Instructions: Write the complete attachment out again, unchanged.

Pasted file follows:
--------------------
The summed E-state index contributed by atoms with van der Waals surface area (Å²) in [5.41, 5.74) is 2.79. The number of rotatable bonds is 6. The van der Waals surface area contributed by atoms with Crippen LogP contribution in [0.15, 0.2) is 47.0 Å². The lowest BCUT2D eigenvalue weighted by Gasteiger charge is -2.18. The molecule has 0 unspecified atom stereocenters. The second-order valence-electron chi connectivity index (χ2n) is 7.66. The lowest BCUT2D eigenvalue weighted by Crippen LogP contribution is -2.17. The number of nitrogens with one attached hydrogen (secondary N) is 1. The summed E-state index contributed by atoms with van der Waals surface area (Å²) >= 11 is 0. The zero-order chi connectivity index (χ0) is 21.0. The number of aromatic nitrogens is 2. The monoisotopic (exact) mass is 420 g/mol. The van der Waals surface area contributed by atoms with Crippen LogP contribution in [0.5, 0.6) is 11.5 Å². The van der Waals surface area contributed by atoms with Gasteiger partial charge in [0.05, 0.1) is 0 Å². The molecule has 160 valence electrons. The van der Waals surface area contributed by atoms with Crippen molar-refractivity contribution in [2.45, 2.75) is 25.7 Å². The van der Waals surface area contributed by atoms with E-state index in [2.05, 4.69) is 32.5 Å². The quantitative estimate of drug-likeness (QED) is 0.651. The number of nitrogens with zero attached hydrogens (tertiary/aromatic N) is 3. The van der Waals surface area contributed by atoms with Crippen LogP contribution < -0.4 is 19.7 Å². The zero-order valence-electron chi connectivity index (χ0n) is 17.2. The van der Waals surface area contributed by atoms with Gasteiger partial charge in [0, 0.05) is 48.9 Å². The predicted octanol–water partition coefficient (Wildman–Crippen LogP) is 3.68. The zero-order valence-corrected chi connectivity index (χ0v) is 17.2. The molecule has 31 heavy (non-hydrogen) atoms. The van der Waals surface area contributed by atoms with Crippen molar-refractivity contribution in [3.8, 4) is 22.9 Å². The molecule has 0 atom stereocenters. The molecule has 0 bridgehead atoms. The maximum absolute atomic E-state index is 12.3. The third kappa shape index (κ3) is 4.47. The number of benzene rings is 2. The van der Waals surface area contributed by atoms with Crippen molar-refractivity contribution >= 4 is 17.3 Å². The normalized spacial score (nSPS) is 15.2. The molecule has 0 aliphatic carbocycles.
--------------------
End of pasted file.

The summed E-state index contributed by atoms with van der Waals surface area (Å²) in [5.41, 5.74) is 2.79. The number of rotatable bonds is 6. The van der Waals surface area contributed by atoms with Crippen LogP contribution in [0.15, 0.2) is 47.0 Å². The lowest BCUT2D eigenvalue weighted by Gasteiger charge is -2.18. The molecule has 0 unspecified atom stereocenters. The second-order valence-electron chi connectivity index (χ2n) is 7.66. The lowest BCUT2D eigenvalue weighted by Crippen LogP contribution is -2.17. The number of nitrogens with one attached hydrogen (secondary N) is 1. The summed E-state index contributed by atoms with van der Waals surface area (Å²) >= 11 is 0. The zero-order chi connectivity index (χ0) is 21.0. The number of aromatic nitrogens is 2. The monoisotopic (exact) mass is 420 g/mol. The van der Waals surface area contributed by atoms with Crippen LogP contribution in [0.5, 0.6) is 11.5 Å². The van der Waals surface area contributed by atoms with Gasteiger partial charge in [0.05, 0.1) is 0 Å². The molecule has 160 valence electrons. The van der Waals surface area contributed by atoms with Crippen molar-refractivity contribution in [2.45, 2.75) is 25.7 Å². The van der Waals surface area contributed by atoms with E-state index in [2.05, 4.69) is 32.5 Å². The quantitative estimate of drug-likeness (QED) is 0.651. The number of nitrogens with zero attached hydrogens (tertiary/aromatic N) is 3. The van der Waals surface area contributed by atoms with Crippen LogP contribution < -0.4 is 19.7 Å². The zero-order valence-electron chi connectivity index (χ0n) is 17.2. The van der Waals surface area contributed by atoms with Gasteiger partial charge in [0, 0.05) is 48.9 Å². The predicted octanol–water partition coefficient (Wildman–Crippen LogP) is 3.68. The zero-order valence-corrected chi connectivity index (χ0v) is 17.2. The molecule has 31 heavy (non-hydrogen) atoms. The van der Waals surface area contributed by atoms with Crippen molar-refractivity contribution in [3.8, 4) is 22.9 Å². The molecule has 0 atom stereocenters. The molecule has 0 bridgehead atoms. The maximum absolute atomic E-state index is 12.3. The third kappa shape index (κ3) is 4.47. The number of benzene rings is 2. The van der Waals surface area contributed by atoms with Crippen molar-refractivity contribution >= 4 is 17.3 Å². The normalized spacial score (nSPS) is 15.2. The molecule has 0 aliphatic carbocycles.